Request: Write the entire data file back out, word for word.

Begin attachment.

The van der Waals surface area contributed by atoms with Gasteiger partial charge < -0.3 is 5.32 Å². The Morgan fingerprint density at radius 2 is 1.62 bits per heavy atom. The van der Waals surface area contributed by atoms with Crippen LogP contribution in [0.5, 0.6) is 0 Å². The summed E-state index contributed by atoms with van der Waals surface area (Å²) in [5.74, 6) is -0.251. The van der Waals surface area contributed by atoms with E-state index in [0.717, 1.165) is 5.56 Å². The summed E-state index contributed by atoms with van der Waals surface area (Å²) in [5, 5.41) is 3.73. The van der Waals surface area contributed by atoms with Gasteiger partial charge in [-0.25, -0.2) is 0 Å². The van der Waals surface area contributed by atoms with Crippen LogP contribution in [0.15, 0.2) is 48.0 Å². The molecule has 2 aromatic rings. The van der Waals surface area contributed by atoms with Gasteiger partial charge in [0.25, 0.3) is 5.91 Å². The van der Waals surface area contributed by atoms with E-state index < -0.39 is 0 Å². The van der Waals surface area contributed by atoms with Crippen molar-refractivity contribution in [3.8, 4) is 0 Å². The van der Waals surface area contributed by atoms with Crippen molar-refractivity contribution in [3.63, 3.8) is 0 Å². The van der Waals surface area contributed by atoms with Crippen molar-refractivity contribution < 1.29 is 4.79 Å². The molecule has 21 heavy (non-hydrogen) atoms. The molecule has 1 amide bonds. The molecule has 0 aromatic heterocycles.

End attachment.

The van der Waals surface area contributed by atoms with Gasteiger partial charge < -0.3 is 5.32 Å². The Morgan fingerprint density at radius 2 is 1.62 bits per heavy atom. The van der Waals surface area contributed by atoms with Crippen LogP contribution in [0.5, 0.6) is 0 Å². The summed E-state index contributed by atoms with van der Waals surface area (Å²) in [5.74, 6) is -0.251. The van der Waals surface area contributed by atoms with E-state index in [0.717, 1.165) is 5.56 Å². The summed E-state index contributed by atoms with van der Waals surface area (Å²) in [5, 5.41) is 3.73. The van der Waals surface area contributed by atoms with Gasteiger partial charge in [-0.25, -0.2) is 0 Å². The van der Waals surface area contributed by atoms with Crippen LogP contribution in [0.15, 0.2) is 48.0 Å². The molecule has 2 aromatic rings. The van der Waals surface area contributed by atoms with Gasteiger partial charge in [0.25, 0.3) is 5.91 Å². The van der Waals surface area contributed by atoms with E-state index < -0.39 is 0 Å². The van der Waals surface area contributed by atoms with Crippen molar-refractivity contribution in [3.8, 4) is 0 Å². The van der Waals surface area contributed by atoms with Crippen molar-refractivity contribution in [3.63, 3.8) is 0 Å². The van der Waals surface area contributed by atoms with Crippen molar-refractivity contribution < 1.29 is 4.79 Å². The molecule has 21 heavy (non-hydrogen) atoms. The molecule has 1 amide bonds. The molecule has 0 aromatic heterocycles.